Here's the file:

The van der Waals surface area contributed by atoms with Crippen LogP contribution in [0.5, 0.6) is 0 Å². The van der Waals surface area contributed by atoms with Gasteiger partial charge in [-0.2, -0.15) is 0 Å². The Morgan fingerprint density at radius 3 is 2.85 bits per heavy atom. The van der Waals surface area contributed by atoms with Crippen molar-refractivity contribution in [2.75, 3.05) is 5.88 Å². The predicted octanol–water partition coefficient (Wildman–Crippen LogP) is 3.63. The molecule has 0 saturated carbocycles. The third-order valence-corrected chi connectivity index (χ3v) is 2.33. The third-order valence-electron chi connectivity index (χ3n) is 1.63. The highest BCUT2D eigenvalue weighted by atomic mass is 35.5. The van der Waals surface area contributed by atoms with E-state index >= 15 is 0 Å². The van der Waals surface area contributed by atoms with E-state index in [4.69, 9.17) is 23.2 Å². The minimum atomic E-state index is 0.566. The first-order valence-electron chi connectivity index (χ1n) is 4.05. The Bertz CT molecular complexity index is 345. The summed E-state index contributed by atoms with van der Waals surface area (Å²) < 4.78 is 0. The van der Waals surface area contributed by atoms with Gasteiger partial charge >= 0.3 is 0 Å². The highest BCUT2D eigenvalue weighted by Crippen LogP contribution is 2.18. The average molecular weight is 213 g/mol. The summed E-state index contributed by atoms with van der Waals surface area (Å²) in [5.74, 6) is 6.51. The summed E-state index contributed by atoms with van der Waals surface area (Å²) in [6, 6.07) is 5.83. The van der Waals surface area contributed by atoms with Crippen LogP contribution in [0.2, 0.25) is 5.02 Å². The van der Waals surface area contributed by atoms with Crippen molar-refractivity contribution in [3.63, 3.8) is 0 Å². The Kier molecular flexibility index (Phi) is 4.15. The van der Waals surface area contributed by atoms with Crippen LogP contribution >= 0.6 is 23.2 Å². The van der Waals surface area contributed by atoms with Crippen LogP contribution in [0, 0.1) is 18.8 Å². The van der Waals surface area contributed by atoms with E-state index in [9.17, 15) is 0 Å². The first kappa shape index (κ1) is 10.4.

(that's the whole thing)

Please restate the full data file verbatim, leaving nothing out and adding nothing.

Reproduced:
The van der Waals surface area contributed by atoms with Crippen LogP contribution in [0.5, 0.6) is 0 Å². The van der Waals surface area contributed by atoms with Gasteiger partial charge in [-0.2, -0.15) is 0 Å². The Morgan fingerprint density at radius 3 is 2.85 bits per heavy atom. The van der Waals surface area contributed by atoms with Crippen molar-refractivity contribution in [2.75, 3.05) is 5.88 Å². The predicted octanol–water partition coefficient (Wildman–Crippen LogP) is 3.63. The molecule has 0 saturated carbocycles. The third-order valence-corrected chi connectivity index (χ3v) is 2.33. The third-order valence-electron chi connectivity index (χ3n) is 1.63. The highest BCUT2D eigenvalue weighted by atomic mass is 35.5. The van der Waals surface area contributed by atoms with E-state index >= 15 is 0 Å². The van der Waals surface area contributed by atoms with E-state index in [4.69, 9.17) is 23.2 Å². The minimum atomic E-state index is 0.566. The first-order valence-electron chi connectivity index (χ1n) is 4.05. The Bertz CT molecular complexity index is 345. The summed E-state index contributed by atoms with van der Waals surface area (Å²) < 4.78 is 0. The van der Waals surface area contributed by atoms with Gasteiger partial charge >= 0.3 is 0 Å². The highest BCUT2D eigenvalue weighted by Crippen LogP contribution is 2.18. The average molecular weight is 213 g/mol. The summed E-state index contributed by atoms with van der Waals surface area (Å²) in [5.74, 6) is 6.51. The summed E-state index contributed by atoms with van der Waals surface area (Å²) in [6, 6.07) is 5.83. The van der Waals surface area contributed by atoms with Crippen LogP contribution in [0.2, 0.25) is 5.02 Å². The van der Waals surface area contributed by atoms with Crippen molar-refractivity contribution in [3.63, 3.8) is 0 Å². The Kier molecular flexibility index (Phi) is 4.15. The van der Waals surface area contributed by atoms with Crippen LogP contribution >= 0.6 is 23.2 Å². The van der Waals surface area contributed by atoms with Crippen LogP contribution in [0, 0.1) is 18.8 Å². The van der Waals surface area contributed by atoms with E-state index in [9.17, 15) is 0 Å². The first kappa shape index (κ1) is 10.4.